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The Ghost and the Dead Man's Library    by Alice Kimberly order for
Ghost and the Dead Man's Library
by Alice Kimberly
Order:  USA  Can
Prime Crime, 2006 (2006)
* *   Reviewed by Theresa Ichino

In this third case in the Haunted Bookshop mysteries, author Kimberly shows a confident and deft touch. She skillfully weaves several threads involving a suspicious death in the present, a knotty case in dead P.I. Jack Shepard's past, and complications in the heroine's personal life.

Penelope McClure, co-owner of Buy the Book, has a huge secret: her bookshop is haunted by Jack Shepard's ghost. Even he cannot (or will not) explain why; but the two have become friends, and Jack has proven helpful in previous murders in which Pen was involved. This time around, Pen and her aunt Sadie receive a complete collection of Edgar Allan Poe's works. They prove to be very valuable, and the two are happily anticipating a welcome boost to their cash flow.

However, there seems to be a dangerous secret attached to the books. The owner of the collection dies under circumstances Pen finds suspicious (the police do not), and a buyer of one of the volumes also suffers a deadly accident. A friend who is trying to decipher the Poe code is brutally attacked, as is Pen herself. To add insult to injury, she finds herself a suspect and suffers a humiliating arrest by police. Worst of all, she is concerned about her son's problems with a bully at school, and the possible negative effects on him because of her status as suspect.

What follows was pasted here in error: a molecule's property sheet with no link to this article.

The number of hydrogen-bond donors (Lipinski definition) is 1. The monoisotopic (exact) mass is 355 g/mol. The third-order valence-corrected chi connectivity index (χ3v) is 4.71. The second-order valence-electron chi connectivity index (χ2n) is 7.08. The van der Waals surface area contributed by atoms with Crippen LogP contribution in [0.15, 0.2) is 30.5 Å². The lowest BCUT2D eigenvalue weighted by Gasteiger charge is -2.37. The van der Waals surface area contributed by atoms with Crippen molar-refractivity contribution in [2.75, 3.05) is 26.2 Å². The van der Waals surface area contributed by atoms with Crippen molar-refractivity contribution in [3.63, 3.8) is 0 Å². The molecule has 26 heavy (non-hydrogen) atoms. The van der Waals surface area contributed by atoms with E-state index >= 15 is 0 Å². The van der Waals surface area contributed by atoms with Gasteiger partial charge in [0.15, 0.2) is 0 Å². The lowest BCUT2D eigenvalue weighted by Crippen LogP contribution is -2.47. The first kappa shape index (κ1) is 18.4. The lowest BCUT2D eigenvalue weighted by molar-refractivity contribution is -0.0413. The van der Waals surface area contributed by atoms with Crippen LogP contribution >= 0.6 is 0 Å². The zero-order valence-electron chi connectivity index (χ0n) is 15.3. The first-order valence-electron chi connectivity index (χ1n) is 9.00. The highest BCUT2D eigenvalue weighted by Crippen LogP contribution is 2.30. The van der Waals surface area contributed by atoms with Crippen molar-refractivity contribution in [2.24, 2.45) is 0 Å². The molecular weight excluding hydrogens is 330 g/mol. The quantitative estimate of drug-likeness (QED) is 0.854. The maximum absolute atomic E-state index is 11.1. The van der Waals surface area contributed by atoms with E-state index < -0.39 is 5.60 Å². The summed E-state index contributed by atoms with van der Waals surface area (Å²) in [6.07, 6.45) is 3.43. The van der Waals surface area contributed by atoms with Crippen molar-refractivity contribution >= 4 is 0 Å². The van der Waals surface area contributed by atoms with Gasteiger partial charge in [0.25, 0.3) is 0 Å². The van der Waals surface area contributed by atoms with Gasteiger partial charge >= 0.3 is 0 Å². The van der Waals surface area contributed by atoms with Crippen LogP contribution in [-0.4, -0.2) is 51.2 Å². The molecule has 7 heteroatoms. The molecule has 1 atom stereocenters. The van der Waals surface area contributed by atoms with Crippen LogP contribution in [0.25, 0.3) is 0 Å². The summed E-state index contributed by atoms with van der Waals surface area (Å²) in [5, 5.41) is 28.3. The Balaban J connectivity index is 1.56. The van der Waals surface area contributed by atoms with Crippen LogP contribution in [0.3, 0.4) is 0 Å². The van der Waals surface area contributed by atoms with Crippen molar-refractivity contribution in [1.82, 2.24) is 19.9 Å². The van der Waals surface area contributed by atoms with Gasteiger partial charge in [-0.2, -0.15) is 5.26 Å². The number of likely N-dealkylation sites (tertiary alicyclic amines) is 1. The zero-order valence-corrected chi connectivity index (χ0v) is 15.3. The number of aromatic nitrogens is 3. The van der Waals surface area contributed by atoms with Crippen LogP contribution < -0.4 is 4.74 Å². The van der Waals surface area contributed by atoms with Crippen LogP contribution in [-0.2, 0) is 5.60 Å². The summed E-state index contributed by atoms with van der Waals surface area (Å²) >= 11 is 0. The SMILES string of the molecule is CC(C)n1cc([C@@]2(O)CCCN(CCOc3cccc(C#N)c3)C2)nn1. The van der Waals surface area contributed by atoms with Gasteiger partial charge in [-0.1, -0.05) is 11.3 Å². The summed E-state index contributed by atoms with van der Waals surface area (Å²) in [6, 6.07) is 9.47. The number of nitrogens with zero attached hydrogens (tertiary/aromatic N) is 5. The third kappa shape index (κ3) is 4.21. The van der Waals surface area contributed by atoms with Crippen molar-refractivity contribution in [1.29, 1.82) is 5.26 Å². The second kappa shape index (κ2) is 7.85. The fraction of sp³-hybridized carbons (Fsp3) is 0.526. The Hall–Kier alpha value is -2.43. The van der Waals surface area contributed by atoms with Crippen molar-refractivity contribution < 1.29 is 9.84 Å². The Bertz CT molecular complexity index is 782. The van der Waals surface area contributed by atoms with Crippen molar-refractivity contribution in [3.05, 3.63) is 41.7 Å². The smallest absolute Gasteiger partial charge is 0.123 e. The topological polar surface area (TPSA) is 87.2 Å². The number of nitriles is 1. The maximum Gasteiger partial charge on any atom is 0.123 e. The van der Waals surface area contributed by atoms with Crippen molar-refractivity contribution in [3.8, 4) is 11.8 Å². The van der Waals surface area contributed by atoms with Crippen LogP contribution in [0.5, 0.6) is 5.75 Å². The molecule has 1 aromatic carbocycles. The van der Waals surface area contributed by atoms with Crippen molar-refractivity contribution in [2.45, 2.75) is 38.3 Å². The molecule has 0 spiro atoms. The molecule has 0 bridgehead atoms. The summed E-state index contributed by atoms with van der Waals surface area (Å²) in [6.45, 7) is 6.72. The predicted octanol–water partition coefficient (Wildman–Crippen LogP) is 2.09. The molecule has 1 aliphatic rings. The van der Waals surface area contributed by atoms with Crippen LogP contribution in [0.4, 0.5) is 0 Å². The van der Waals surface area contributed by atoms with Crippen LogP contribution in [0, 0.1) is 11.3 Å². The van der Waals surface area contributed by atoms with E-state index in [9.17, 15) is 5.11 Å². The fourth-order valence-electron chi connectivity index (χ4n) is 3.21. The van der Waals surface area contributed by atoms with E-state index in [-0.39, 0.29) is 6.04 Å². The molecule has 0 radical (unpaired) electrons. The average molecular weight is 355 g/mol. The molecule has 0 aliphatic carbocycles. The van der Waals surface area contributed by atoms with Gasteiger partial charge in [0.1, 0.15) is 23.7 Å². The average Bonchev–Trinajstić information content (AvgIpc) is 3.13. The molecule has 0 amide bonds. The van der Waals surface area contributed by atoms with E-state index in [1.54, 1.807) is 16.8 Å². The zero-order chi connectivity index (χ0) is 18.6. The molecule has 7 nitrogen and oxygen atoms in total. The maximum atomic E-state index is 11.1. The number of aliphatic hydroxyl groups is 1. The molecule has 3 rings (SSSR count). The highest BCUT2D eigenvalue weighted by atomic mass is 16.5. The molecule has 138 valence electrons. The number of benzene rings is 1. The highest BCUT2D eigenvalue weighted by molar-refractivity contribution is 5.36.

Jack is a fascinating presence who links the various plot-lines. Pen calls on his street smarts and past experiences; nor is he slow to offer advice on how her son should handle the bully harassing him. Both protagonists are likeable and interesting, and Kimberly keeps the action moving swiftly. I found the mystery fascinating, and I was impressed by the way in which the author moved back and forth between Pen's dilemma in the present and Jack's case in the 1940s. As before, Pen also calls on her friends for help, and they come through in spades.

Kimberly opens each chapter with a literary quote that shows a wide range of reading tastes and often startles with its aptness decades later. Similarly, Jack's wry commentaries on modern life are thought-provoking. All in all, this is an entertaining mystery with a quirky cast of characters and an ingenious premise.

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